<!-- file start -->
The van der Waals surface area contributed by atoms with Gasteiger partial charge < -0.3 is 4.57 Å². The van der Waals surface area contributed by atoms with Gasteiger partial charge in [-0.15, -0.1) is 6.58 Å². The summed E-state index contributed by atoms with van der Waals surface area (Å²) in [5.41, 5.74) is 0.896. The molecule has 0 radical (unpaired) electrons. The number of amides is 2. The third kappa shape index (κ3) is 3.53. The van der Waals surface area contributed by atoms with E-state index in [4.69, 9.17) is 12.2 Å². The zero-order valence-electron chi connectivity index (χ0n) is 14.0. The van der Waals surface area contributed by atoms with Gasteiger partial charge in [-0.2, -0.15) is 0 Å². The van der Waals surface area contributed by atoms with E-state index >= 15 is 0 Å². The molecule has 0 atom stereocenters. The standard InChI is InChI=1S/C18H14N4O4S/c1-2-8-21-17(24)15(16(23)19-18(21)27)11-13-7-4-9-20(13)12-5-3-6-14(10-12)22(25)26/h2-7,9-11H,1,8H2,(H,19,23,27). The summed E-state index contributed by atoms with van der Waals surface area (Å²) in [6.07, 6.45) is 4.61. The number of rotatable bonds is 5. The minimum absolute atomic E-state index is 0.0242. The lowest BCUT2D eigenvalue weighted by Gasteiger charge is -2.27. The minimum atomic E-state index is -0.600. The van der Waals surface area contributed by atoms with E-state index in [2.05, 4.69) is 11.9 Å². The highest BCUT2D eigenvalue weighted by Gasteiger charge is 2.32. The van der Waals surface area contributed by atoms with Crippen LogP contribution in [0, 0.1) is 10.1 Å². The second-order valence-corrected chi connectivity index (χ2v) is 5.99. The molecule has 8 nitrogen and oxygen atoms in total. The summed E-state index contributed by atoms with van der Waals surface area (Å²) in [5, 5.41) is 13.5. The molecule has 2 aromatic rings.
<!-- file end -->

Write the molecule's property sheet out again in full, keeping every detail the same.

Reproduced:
The van der Waals surface area contributed by atoms with Gasteiger partial charge < -0.3 is 4.57 Å². The van der Waals surface area contributed by atoms with Gasteiger partial charge in [-0.15, -0.1) is 6.58 Å². The summed E-state index contributed by atoms with van der Waals surface area (Å²) in [5.41, 5.74) is 0.896. The molecule has 0 radical (unpaired) electrons. The number of amides is 2. The third kappa shape index (κ3) is 3.53. The van der Waals surface area contributed by atoms with E-state index in [4.69, 9.17) is 12.2 Å². The zero-order valence-electron chi connectivity index (χ0n) is 14.0. The van der Waals surface area contributed by atoms with Gasteiger partial charge in [-0.2, -0.15) is 0 Å². The van der Waals surface area contributed by atoms with E-state index >= 15 is 0 Å². The molecule has 0 atom stereocenters. The standard InChI is InChI=1S/C18H14N4O4S/c1-2-8-21-17(24)15(16(23)19-18(21)27)11-13-7-4-9-20(13)12-5-3-6-14(10-12)22(25)26/h2-7,9-11H,1,8H2,(H,19,23,27). The summed E-state index contributed by atoms with van der Waals surface area (Å²) in [6.07, 6.45) is 4.61. The number of rotatable bonds is 5. The minimum absolute atomic E-state index is 0.0242. The lowest BCUT2D eigenvalue weighted by Gasteiger charge is -2.27. The minimum atomic E-state index is -0.600. The van der Waals surface area contributed by atoms with E-state index in [2.05, 4.69) is 11.9 Å². The highest BCUT2D eigenvalue weighted by Gasteiger charge is 2.32. The van der Waals surface area contributed by atoms with Crippen LogP contribution in [0, 0.1) is 10.1 Å². The second-order valence-corrected chi connectivity index (χ2v) is 5.99. The molecule has 8 nitrogen and oxygen atoms in total. The summed E-state index contributed by atoms with van der Waals surface area (Å²) in [5, 5.41) is 13.5. The molecule has 2 aromatic rings.